http://www.meetup.com/Boca-Raton-Tech-Start-ups-Meetup/

We also have a separate EventBrite listing:
https://www.eventbrite.com/e/dsx-labsthe-bric-tech-2nd-start-up-pitch-event-nov-19th-tickets-13965576415

 

Don’t Be Ordinary

As one friend of mine goes back to work after a year or two of being officially unemployed, I offered some words of wisdom, “Don’t Be Ordinary”.    You can take this to mean many things, because it is a general statement about our condition in life.   You can just do things “the company” way and churn out what is expected of you, or… you can show that you have ideas, that you can communicate and this means you have more to offer and are wanted by the organization.  We need to show our value more and more, and communicating that value is critical.  And there are people who like to be ordinary.  That’s fine. I don’t.  But that’s me.  But my reference to Don’t Be Ordinary refers to how others view us. My specific advise to an employee going back to work means don’t be the person you were (if it was an issue) when you last worked.  Be a different person, one who is not looked upon as average.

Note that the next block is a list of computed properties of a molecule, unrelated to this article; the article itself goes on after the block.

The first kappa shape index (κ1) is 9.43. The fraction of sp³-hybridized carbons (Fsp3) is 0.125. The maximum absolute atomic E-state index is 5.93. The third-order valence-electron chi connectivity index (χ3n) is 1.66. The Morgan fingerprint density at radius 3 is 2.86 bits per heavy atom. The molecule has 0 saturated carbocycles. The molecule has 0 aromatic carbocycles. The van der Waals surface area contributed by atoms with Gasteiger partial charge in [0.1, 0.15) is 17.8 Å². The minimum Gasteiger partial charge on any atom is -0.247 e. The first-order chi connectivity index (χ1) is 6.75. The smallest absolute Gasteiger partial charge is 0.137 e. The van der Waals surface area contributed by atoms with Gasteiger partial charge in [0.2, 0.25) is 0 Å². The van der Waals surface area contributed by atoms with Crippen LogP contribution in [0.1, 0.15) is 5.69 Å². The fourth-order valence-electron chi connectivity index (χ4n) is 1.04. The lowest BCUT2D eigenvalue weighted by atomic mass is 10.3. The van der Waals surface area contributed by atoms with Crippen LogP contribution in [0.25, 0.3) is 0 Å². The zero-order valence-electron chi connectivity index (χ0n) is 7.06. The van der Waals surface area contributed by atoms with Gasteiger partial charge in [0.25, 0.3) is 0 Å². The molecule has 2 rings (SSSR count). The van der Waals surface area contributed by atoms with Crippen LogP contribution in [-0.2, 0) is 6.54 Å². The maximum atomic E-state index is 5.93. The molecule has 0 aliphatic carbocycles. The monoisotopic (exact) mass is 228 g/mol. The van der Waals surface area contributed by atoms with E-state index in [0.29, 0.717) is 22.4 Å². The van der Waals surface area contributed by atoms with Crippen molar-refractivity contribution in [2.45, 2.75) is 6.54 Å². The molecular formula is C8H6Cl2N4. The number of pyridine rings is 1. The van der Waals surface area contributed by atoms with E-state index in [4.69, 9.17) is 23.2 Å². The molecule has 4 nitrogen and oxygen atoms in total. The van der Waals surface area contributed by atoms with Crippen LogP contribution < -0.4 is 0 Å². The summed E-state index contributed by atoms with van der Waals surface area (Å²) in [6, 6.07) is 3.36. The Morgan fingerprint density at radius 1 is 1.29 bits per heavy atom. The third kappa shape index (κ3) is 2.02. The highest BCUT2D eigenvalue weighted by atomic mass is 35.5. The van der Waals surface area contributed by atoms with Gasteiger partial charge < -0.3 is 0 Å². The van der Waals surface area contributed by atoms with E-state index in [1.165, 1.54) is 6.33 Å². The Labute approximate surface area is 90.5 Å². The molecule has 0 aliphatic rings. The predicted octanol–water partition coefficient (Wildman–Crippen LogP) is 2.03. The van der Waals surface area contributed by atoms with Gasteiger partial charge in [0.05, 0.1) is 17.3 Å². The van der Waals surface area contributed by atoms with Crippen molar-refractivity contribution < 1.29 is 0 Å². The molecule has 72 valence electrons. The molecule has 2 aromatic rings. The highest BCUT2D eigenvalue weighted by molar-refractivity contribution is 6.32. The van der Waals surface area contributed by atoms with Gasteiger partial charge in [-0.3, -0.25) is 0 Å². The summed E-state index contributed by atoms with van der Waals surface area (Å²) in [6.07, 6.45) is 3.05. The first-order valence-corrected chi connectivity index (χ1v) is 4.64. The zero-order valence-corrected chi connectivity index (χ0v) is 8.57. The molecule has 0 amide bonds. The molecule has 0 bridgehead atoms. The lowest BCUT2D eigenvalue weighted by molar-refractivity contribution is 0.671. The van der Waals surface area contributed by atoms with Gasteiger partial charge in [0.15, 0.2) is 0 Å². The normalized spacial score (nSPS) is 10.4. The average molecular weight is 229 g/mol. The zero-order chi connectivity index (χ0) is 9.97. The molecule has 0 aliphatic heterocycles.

How to be different?

First off there are a tons of ways to be different and less ordinary in our work.  There are many ways to start changing.  One is to learn to be a better presenter.  The info is out there to learn.  I personally love Diane Duarte and have read her book Slide:ology and a new one Resonate.  And there is You Got To Believed To Be Heard by Decker.  My answer is, if you were laid off from a job  and told you were not very important or added much to the organization, then change that.  Learn to be a great presenter, and each time you are given a chance to communicate, be extraordinary.   You can improve your slides, your speaking habits, your dress, your weight, your hygiene, your whatever.  We can improve and yes, the little details matter when it comes to being different.